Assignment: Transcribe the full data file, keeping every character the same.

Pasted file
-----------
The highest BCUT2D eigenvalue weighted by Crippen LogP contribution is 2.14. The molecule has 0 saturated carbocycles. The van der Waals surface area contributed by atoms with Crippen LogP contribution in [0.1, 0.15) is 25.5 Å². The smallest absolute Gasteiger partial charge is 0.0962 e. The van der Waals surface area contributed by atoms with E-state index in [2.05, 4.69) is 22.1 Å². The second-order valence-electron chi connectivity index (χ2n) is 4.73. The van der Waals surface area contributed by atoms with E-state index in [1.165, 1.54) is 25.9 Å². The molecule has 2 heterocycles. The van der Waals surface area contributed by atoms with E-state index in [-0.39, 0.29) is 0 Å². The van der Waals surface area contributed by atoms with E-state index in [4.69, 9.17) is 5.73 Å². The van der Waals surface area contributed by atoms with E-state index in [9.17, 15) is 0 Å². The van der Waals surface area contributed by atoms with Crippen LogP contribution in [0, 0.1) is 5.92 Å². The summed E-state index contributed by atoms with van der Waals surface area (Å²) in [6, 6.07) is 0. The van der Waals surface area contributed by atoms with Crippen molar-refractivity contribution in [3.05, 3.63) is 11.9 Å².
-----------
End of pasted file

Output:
The highest BCUT2D eigenvalue weighted by Crippen LogP contribution is 2.14. The molecule has 0 saturated carbocycles. The van der Waals surface area contributed by atoms with Crippen LogP contribution in [0.1, 0.15) is 25.5 Å². The smallest absolute Gasteiger partial charge is 0.0962 e. The van der Waals surface area contributed by atoms with E-state index in [2.05, 4.69) is 22.1 Å². The second-order valence-electron chi connectivity index (χ2n) is 4.73. The van der Waals surface area contributed by atoms with E-state index in [1.165, 1.54) is 25.9 Å². The molecule has 2 heterocycles. The van der Waals surface area contributed by atoms with E-state index in [-0.39, 0.29) is 0 Å². The van der Waals surface area contributed by atoms with E-state index in [4.69, 9.17) is 5.73 Å². The van der Waals surface area contributed by atoms with E-state index in [9.17, 15) is 0 Å². The van der Waals surface area contributed by atoms with Crippen LogP contribution in [0, 0.1) is 5.92 Å². The summed E-state index contributed by atoms with van der Waals surface area (Å²) in [6, 6.07) is 0. The van der Waals surface area contributed by atoms with Crippen molar-refractivity contribution in [3.05, 3.63) is 11.9 Å².